Treasury Yields Dip as Investors Consider Outlook for Bank Stocks, Monetary Policy

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U.S. Treasury yields were mixed Friday as investors weighed the outlook for stock markets and considered what the Federal Reserve's next policy moves might be.

The 10-year Treasury was at 3.423% after falling by 16 basis points. The yield on the 2-year Treasury was last down by almost 30 basis points to 3.833%.

Yields and prices move in opposite directions. One basis point is equivalent to 0.01%.

Investors digested the latest stock market developments, especially regarding bank stocks which have had a tumultuous week in the aftermath of Silicon Valley Bank's collapse. Fears about contagion across the banking system spread as a result, putting regional U.S. bank stocks under pressure.

On Thursday, major financial players said they would support First Republic, which was significantly affected by this week's market turmoil, with $30 billion to demonstrate their confidence in the banking system. But the stocks fell around 30% Friday as investors positioned ahead of the weekend.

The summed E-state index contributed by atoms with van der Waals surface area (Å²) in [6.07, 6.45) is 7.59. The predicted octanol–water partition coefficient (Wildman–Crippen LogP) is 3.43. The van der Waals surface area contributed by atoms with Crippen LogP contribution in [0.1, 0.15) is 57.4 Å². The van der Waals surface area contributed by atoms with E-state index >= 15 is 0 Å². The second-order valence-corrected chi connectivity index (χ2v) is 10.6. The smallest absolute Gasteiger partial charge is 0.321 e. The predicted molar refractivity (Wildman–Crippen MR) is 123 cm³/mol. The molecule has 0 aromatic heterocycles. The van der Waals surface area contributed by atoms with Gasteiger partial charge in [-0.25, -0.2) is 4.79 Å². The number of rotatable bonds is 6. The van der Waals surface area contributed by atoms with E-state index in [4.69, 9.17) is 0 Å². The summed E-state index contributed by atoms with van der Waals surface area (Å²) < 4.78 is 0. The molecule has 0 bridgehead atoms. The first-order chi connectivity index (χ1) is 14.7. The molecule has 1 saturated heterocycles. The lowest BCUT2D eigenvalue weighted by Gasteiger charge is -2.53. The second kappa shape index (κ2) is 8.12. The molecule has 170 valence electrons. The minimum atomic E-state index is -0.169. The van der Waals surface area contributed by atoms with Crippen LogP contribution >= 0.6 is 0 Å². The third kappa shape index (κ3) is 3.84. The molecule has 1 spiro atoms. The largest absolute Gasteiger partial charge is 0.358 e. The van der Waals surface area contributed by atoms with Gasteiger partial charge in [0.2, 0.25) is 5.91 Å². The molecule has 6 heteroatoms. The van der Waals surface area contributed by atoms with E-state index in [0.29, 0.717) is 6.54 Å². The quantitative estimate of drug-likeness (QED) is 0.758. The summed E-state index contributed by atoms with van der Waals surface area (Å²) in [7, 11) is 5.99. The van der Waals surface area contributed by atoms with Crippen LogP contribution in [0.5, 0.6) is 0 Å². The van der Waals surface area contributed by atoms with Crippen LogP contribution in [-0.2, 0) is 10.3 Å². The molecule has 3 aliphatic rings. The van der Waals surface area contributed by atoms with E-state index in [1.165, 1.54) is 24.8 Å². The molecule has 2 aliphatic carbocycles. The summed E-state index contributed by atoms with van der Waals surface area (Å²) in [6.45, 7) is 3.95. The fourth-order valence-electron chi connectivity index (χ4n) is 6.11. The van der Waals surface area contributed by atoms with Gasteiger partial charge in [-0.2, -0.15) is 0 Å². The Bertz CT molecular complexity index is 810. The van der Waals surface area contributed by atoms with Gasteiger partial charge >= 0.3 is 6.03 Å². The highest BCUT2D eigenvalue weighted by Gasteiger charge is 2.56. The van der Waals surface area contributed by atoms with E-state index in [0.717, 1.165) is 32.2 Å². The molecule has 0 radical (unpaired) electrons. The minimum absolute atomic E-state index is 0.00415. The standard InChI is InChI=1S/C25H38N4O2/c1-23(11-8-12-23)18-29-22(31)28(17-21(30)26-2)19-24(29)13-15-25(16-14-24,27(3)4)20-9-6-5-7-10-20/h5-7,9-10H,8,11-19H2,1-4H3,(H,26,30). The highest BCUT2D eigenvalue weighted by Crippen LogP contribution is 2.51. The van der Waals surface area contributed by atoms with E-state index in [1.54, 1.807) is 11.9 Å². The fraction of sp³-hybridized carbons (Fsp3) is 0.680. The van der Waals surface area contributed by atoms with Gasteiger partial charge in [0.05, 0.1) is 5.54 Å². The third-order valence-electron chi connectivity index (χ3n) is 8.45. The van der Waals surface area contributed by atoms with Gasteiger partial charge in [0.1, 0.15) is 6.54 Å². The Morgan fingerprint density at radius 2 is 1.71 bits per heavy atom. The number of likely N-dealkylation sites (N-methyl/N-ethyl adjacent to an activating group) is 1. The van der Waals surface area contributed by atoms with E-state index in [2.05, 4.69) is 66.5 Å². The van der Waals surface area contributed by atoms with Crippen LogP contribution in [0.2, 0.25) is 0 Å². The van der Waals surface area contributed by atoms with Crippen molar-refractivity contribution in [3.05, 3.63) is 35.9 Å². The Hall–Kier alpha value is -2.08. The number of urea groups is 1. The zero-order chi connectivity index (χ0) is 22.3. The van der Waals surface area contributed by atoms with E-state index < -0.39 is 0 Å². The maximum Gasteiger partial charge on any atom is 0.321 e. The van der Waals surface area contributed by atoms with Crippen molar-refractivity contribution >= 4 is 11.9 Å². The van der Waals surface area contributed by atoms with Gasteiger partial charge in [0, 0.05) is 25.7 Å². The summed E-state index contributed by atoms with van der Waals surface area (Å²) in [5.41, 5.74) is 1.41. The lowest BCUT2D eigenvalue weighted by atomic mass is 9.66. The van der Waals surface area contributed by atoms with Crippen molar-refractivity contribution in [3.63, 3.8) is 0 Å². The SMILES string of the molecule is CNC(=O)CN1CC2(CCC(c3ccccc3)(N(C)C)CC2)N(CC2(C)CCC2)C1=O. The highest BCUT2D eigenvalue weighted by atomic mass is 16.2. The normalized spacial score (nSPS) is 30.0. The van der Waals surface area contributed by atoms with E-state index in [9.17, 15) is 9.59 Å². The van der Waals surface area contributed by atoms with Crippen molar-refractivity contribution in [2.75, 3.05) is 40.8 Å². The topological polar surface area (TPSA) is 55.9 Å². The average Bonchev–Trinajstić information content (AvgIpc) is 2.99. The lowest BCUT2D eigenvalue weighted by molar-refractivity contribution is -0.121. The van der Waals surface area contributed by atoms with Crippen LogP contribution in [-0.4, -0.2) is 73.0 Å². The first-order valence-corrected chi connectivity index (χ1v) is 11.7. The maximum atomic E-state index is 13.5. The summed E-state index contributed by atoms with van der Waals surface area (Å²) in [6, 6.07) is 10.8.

Major international banks also had a volatile week after Credit Suisse's biggest backer said it could no longer support the Swiss bank financially. That prompted the Swiss National Bank to step in, from which Credit Suisse is due to borrow up to 50 billion Swiss Francs ($54 billion).

Many investors sought safety in historically safer assets such as government bonds throughout the week, causing yields to plummet at times. The developments also shifted expectations for the Federal Reserve's next interest rate decision at its upcoming meeting on March 21-22.

A 25 basis point rate hike rather than a 50 basis point rate hike is now expected. Many economists believe the Fed will aim to strike a balance between its ongoing battle with inflation and reinforcing the financial system's stability.

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